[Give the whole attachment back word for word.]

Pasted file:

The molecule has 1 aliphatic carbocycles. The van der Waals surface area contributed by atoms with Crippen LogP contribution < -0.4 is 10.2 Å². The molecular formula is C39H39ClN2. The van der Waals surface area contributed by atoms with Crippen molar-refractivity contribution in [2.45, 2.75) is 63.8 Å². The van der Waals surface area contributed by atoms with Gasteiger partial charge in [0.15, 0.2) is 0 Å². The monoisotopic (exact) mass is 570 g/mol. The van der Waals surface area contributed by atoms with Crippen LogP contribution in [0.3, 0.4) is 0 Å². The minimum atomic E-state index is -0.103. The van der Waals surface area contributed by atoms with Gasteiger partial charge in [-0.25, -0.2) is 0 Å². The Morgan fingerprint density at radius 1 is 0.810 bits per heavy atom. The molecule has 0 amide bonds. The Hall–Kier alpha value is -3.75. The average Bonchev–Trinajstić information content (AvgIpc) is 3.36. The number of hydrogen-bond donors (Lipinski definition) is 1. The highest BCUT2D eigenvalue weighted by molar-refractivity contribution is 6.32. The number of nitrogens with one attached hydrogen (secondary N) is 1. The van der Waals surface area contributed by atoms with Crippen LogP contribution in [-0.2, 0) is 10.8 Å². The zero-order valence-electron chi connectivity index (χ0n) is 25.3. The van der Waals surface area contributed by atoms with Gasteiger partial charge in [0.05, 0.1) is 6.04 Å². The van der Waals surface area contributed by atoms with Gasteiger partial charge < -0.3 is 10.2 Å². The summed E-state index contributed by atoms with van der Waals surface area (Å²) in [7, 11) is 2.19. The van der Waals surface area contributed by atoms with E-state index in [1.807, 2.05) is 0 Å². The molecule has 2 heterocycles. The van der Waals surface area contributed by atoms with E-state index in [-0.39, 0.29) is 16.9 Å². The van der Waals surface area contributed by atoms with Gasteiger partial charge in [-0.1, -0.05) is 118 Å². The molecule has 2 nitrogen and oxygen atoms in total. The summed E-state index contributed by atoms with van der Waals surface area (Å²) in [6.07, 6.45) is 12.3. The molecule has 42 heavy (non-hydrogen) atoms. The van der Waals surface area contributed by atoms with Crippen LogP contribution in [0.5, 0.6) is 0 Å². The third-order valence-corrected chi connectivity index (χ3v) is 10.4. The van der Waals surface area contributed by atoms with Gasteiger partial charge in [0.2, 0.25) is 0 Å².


The molecule has 1 aliphatic carbocycles. The van der Waals surface area contributed by atoms with Crippen LogP contribution < -0.4 is 10.2 Å². The molecular formula is C39H39ClN2. The van der Waals surface area contributed by atoms with Crippen molar-refractivity contribution in [2.45, 2.75) is 63.8 Å². The van der Waals surface area contributed by atoms with Gasteiger partial charge in [0.15, 0.2) is 0 Å². The monoisotopic (exact) mass is 570 g/mol. The van der Waals surface area contributed by atoms with Crippen LogP contribution in [0.3, 0.4) is 0 Å². The minimum atomic E-state index is -0.103. The van der Waals surface area contributed by atoms with Gasteiger partial charge in [-0.25, -0.2) is 0 Å². The Morgan fingerprint density at radius 1 is 0.810 bits per heavy atom. The molecule has 0 amide bonds. The Hall–Kier alpha value is -3.75. The average Bonchev–Trinajstić information content (AvgIpc) is 3.36. The number of hydrogen-bond donors (Lipinski definition) is 1. The highest BCUT2D eigenvalue weighted by molar-refractivity contribution is 6.32. The number of nitrogens with one attached hydrogen (secondary N) is 1. The van der Waals surface area contributed by atoms with Crippen LogP contribution in [-0.2, 0) is 10.8 Å². The zero-order valence-electron chi connectivity index (χ0n) is 25.3. The van der Waals surface area contributed by atoms with Gasteiger partial charge in [0.05, 0.1) is 6.04 Å². The van der Waals surface area contributed by atoms with Gasteiger partial charge < -0.3 is 10.2 Å². The summed E-state index contributed by atoms with van der Waals surface area (Å²) in [7, 11) is 2.19. The van der Waals surface area contributed by atoms with E-state index in [1.807, 2.05) is 0 Å². The molecule has 2 heterocycles. The van der Waals surface area contributed by atoms with E-state index in [-0.39, 0.29) is 16.9 Å². The van der Waals surface area contributed by atoms with Gasteiger partial charge in [-0.1, -0.05) is 118 Å². The molecule has 2 nitrogen and oxygen atoms in total. The summed E-state index contributed by atoms with van der Waals surface area (Å²) in [6.07, 6.45) is 12.3. The molecule has 42 heavy (non-hydrogen) atoms. The van der Waals surface area contributed by atoms with Crippen LogP contribution in [0.5, 0.6) is 0 Å². The third-order valence-corrected chi connectivity index (χ3v) is 10.4. The van der Waals surface area contributed by atoms with Gasteiger partial charge in [0.2, 0.25) is 0 Å².